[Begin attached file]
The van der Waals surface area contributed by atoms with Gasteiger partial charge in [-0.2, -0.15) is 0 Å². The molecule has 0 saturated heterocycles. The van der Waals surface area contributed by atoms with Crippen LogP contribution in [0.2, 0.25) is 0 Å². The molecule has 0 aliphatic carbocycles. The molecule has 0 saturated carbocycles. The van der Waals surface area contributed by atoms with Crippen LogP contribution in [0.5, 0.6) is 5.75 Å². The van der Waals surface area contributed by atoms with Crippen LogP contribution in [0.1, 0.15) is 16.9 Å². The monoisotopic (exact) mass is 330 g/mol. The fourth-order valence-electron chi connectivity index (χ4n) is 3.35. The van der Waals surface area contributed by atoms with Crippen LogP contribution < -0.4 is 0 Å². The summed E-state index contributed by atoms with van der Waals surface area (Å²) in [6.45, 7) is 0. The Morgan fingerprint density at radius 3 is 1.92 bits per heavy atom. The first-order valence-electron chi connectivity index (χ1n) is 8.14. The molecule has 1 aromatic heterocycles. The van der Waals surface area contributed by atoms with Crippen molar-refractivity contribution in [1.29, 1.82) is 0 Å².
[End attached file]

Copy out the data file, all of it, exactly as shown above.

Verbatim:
The van der Waals surface area contributed by atoms with Gasteiger partial charge in [-0.2, -0.15) is 0 Å². The molecule has 0 saturated heterocycles. The van der Waals surface area contributed by atoms with Crippen LogP contribution in [0.2, 0.25) is 0 Å². The molecule has 0 aliphatic carbocycles. The molecule has 0 saturated carbocycles. The van der Waals surface area contributed by atoms with Crippen LogP contribution in [0.5, 0.6) is 5.75 Å². The van der Waals surface area contributed by atoms with Crippen LogP contribution in [0.1, 0.15) is 16.9 Å². The monoisotopic (exact) mass is 330 g/mol. The fourth-order valence-electron chi connectivity index (χ4n) is 3.35. The van der Waals surface area contributed by atoms with Crippen LogP contribution < -0.4 is 0 Å². The summed E-state index contributed by atoms with van der Waals surface area (Å²) in [6.45, 7) is 0. The Morgan fingerprint density at radius 3 is 1.92 bits per heavy atom. The first-order valence-electron chi connectivity index (χ1n) is 8.14. The molecule has 1 aromatic heterocycles. The van der Waals surface area contributed by atoms with Crippen molar-refractivity contribution in [1.29, 1.82) is 0 Å².